3D printing

3D-printing is a form of additive manufacturing where a 3-dimensional object is created by laying down multiple layers of a material. The printer works taking a 3d file from a computer, it transforms the file in more sections; every small section is printed one above the other, obtaining the object.

3D-printing touches a diverse set of industries, professions and activities and it involves even  the plastics world: most desktop 3D printers call for some type of plastic 3D print material, specifically ABS filament or PLA filament.  ABS is the most ‘established’ filament, having been refined in other industries for decades. Being less sensitive to heat, ABS requires higher extrusion temperatures and a heated bed. This makes it ideal for jobs where temperature needs to be finely tuned. PLA has taken significant ‘material-share’ in recent years; its extrusion-temperature is much lower than ABS, and most often doesn’t require a heated bed.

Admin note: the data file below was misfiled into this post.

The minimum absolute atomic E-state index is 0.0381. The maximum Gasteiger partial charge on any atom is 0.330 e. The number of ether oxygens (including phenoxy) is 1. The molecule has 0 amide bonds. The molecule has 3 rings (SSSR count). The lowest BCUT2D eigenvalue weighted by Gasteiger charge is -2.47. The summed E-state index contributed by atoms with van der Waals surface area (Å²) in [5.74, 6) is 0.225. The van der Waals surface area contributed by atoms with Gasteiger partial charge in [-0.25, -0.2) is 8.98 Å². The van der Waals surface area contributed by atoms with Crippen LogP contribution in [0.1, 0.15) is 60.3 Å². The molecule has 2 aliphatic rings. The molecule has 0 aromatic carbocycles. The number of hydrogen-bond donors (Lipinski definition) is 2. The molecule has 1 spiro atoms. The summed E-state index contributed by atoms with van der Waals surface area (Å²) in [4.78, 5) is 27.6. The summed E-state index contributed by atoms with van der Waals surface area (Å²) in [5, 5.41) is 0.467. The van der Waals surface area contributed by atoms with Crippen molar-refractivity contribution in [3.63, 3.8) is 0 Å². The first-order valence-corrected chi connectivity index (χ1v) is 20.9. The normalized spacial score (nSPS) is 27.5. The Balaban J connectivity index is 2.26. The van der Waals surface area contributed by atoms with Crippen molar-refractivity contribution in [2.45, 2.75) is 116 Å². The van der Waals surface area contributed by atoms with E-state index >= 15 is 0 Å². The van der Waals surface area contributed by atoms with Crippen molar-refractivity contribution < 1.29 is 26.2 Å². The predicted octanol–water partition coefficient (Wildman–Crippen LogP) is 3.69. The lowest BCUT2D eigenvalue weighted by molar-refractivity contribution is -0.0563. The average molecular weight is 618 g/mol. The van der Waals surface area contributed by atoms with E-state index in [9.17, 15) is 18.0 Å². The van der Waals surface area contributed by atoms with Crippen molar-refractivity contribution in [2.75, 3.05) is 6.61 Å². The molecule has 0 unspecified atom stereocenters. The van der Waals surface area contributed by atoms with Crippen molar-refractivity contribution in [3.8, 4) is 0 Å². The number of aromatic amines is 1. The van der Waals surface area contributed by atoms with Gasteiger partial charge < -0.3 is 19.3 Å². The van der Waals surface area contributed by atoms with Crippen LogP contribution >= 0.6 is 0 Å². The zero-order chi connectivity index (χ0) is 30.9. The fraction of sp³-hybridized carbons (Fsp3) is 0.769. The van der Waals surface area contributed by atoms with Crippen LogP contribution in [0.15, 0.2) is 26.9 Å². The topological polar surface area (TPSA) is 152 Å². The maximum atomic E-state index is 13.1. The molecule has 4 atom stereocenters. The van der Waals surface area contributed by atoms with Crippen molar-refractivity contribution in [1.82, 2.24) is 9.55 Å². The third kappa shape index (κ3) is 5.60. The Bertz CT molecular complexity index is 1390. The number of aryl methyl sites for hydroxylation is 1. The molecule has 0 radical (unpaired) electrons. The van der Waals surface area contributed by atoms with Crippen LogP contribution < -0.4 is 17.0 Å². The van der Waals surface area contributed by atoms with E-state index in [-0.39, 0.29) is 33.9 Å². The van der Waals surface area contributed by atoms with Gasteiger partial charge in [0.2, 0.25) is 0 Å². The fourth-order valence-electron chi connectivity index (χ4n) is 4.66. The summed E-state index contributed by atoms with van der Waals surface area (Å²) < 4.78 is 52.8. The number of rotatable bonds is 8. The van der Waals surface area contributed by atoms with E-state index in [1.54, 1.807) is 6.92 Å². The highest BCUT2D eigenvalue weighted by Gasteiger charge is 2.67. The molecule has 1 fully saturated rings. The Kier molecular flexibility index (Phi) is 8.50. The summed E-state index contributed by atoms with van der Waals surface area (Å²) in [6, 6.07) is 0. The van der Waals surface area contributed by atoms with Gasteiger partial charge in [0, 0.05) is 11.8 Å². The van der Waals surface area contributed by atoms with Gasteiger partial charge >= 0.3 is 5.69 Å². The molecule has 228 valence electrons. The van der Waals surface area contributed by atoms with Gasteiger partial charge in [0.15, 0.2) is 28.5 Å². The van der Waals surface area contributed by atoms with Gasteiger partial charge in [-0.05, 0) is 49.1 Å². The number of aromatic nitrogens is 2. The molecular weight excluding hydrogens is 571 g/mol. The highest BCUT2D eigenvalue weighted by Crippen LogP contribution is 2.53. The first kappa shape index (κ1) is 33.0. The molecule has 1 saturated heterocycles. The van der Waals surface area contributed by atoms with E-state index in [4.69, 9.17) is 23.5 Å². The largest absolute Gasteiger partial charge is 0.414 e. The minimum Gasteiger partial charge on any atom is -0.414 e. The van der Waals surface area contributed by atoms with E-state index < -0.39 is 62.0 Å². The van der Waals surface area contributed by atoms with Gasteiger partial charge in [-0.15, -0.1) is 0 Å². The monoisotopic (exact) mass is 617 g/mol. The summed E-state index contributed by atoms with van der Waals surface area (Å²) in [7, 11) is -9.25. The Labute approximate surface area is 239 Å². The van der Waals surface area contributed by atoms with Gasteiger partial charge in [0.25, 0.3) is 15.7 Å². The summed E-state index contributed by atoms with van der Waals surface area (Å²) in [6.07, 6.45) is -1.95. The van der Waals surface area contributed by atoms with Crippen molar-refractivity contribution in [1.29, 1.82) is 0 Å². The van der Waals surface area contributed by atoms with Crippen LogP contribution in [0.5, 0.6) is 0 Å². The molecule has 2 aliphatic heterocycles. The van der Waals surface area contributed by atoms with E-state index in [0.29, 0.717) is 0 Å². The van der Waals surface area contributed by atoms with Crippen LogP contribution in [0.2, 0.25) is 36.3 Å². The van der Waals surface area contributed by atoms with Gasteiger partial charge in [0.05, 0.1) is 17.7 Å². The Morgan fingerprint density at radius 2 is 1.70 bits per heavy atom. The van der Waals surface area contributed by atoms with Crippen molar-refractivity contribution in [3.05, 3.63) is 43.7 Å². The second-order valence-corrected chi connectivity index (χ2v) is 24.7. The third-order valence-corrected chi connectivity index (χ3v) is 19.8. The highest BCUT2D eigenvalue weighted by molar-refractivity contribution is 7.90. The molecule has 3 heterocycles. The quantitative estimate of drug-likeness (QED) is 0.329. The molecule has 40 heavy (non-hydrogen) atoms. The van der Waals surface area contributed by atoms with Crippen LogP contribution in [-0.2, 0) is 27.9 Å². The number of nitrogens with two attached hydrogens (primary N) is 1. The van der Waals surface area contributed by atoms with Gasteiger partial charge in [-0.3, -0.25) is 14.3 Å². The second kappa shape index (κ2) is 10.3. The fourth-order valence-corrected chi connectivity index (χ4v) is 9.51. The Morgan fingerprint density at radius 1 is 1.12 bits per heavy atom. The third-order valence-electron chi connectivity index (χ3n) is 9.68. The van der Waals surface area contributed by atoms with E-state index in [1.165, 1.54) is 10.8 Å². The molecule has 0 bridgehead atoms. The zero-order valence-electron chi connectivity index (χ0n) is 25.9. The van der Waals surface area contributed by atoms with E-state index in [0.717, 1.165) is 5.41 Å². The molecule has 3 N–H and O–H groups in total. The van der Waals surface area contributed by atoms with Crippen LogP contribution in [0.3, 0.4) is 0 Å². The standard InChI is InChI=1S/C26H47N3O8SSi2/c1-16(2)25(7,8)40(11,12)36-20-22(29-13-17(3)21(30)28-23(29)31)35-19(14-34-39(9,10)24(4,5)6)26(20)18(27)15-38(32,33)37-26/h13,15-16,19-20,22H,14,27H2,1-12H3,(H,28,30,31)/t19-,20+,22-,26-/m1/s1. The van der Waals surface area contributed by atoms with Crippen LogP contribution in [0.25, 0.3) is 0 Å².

3D-printing is bursting with innovation,  it has revolutionized the speed, cost and accessibility of prototyping. No longer additive manufacturing is restricted to fortunate  few companies. Now, small firms and institutions, individual engineers and inventors, and even do-it-yourself tinkerers, can bring their concepts or ideas into reality. You can easier realize a prototype or every day objects like sculpture, jewelry, furniture, machine parts, medical casts (dental crowns), recreational goods (snowboards)….


Here you can see two examples: the first  image represents the printing and the second one represents the created object.





credit: http://3dprinterhub.com